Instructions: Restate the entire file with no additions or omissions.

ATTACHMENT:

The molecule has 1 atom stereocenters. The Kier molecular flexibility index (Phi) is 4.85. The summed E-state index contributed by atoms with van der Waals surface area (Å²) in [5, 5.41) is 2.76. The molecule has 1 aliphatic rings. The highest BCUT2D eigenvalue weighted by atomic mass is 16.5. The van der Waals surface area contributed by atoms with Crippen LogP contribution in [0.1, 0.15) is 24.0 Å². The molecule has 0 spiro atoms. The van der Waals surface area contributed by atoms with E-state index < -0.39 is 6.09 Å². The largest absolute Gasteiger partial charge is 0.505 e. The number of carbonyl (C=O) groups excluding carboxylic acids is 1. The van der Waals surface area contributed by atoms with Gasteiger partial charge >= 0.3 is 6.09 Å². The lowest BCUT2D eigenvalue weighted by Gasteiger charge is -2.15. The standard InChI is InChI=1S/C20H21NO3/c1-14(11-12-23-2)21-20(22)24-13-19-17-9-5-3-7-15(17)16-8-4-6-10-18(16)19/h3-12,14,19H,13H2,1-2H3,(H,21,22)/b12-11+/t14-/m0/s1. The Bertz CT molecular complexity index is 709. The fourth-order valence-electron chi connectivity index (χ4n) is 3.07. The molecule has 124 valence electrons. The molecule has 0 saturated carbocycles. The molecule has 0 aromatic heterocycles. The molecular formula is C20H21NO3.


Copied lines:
The molecule has 1 atom stereocenters. The Kier molecular flexibility index (Phi) is 4.85. The summed E-state index contributed by atoms with van der Waals surface area (Å²) in [5, 5.41) is 2.76. The molecule has 1 aliphatic rings. The highest BCUT2D eigenvalue weighted by atomic mass is 16.5. The van der Waals surface area contributed by atoms with Crippen LogP contribution in [0.1, 0.15) is 24.0 Å². The molecule has 0 spiro atoms. The van der Waals surface area contributed by atoms with E-state index < -0.39 is 6.09 Å². The largest absolute Gasteiger partial charge is 0.505 e. The number of carbonyl (C=O) groups excluding carboxylic acids is 1. The van der Waals surface area contributed by atoms with Gasteiger partial charge >= 0.3 is 6.09 Å². The lowest BCUT2D eigenvalue weighted by Gasteiger charge is -2.15. The standard InChI is InChI=1S/C20H21NO3/c1-14(11-12-23-2)21-20(22)24-13-19-17-9-5-3-7-15(17)16-8-4-6-10-18(16)19/h3-12,14,19H,13H2,1-2H3,(H,21,22)/b12-11+/t14-/m0/s1. The Bertz CT molecular complexity index is 709. The fourth-order valence-electron chi connectivity index (χ4n) is 3.07. The molecule has 124 valence electrons. The molecule has 0 saturated carbocycles. The molecule has 0 aromatic heterocycles. The molecular formula is C20H21NO3.